spoon wood, hatchet work & safety

a few things tonight; none really furniture related. There’s some clearing of timber at the museum for a new pathway, and we were able to convince those involved to keep much of the timber out of the chipper. So I got a pile of birch branches the other day; and some holly today. spoons galore…

saved from the chipper

 

I don’t have a lot of time right now for spoon work; but I roughed out one each of holly and birch. I consider them practice for Jogge’s class in two weeks.  Here’s a hunk of the birch. First I hew away the bark along the proposed split, then I used a wedge and sledge hammer to break it open. It’s a nice crook, which makes a good spoon, but hard to hold for splitting. Fortunately I had just quartered an oak, and two sections of that provided enough resistance to the splitting until the thing opened. This was lunchtime today, then later tonight I hewed the shape…but no picture of that part yet.

bark trimmed

 

splitting the blank

 

This work, and hewing the canted rear posts for a wainscot chair I was working on today had me using several hatchets. I always think about safety when using a hatchet – I was taught good techniques about posture and safety when using these tools, and it has always stayed with me.

Recently Adam Cherubini wrote about tablesaws and safety – he was trying to lead a campaign to erdicate tablesaws from amatuer shops. An admirable goal; but pissing in the wind I figure. http://blogs.popularwoodworking.com/blog3/CommentView,guid,eb24a328-21fc-489f-9683-c3f8b9161496.aspx#commentstart  (wow – 33 comments there when I went to get that URL just now…Adam struck a nerve it seems. )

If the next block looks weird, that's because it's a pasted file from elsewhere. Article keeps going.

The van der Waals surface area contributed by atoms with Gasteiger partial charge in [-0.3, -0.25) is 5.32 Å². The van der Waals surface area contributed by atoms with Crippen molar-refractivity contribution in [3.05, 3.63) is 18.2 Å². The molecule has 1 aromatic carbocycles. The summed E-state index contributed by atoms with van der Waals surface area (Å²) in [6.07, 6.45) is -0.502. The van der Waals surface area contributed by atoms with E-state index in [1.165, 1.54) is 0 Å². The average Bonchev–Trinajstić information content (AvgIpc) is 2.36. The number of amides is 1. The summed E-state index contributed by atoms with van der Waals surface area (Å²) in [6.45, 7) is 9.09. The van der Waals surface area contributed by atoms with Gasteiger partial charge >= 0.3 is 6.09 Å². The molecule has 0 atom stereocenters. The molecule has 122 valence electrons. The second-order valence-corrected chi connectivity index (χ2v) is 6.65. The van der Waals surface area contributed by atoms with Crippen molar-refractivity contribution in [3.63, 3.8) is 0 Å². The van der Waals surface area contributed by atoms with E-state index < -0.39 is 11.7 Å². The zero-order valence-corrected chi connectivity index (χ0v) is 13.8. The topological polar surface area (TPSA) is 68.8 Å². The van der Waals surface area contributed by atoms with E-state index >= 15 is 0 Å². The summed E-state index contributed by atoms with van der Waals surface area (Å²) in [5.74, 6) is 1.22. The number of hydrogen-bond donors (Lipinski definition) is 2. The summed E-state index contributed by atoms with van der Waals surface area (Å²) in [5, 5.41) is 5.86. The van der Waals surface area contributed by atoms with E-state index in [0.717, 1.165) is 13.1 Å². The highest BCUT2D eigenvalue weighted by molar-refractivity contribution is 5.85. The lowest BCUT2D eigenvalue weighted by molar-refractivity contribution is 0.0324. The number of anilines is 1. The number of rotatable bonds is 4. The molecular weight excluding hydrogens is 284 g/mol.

I don’t hate or love tablesaws; I don’t spend any time thinking about them one way or another. But, I do think about injuries whenever I pick up  a hatchet. I also think that if as many people used hatchets and axes as use tablesaws, the emergency rooms would see just as many or more grisly woodworking injuries. If I understand things correctly, you can go buy a tablesaw, come home & set it up, and start cutting. Maybe read the manual, maybe not. It’s easy for us handtoolies to get high & mighty (I have done it many times…) but the same story holds true for us – you can, if you have enough money, go buy a great hewing axe or hatchet, and come home & start cutting and drive the damn thing right into your leg.  Or take off Jerry Garcia’s finger with one..

So, for what it’s worth:

I’m right handed, so my right leg is dropped back a good ways; keeping it out of the path of an errant hatchet swing. Also speading my feet apart gives me a little more stability. Use your whole body in this sort of work.

I hold the workpiece either in the midst of the chopping block, or even on the further side of center…again, a misdirected blow will hopefully hit the block, not bounce out of the workpiece into my leg.

short strokes & sharp hatchet are the way to go.

In my shop, the hatchet is either in my hand, or hanging on the wall. the stump is right behind my bench, and the hatchet hangs right behind that…leaving it lying around can cause it to get bumped/knocked about. A falling hatchet is scary.

hewing stance

 

The only other thing I have to mention tonight is this link to Nicola Wood’s blog about the Kesurokai project happening now in Japan. I was quite honored to be invited to attend this thing – as it turns out I couldn’t go, but I am very much enjoying seeing  what’s happening with this crew…if you have some time, go ahead and read the posts on her blog. Experience of a lifetime, I’d say.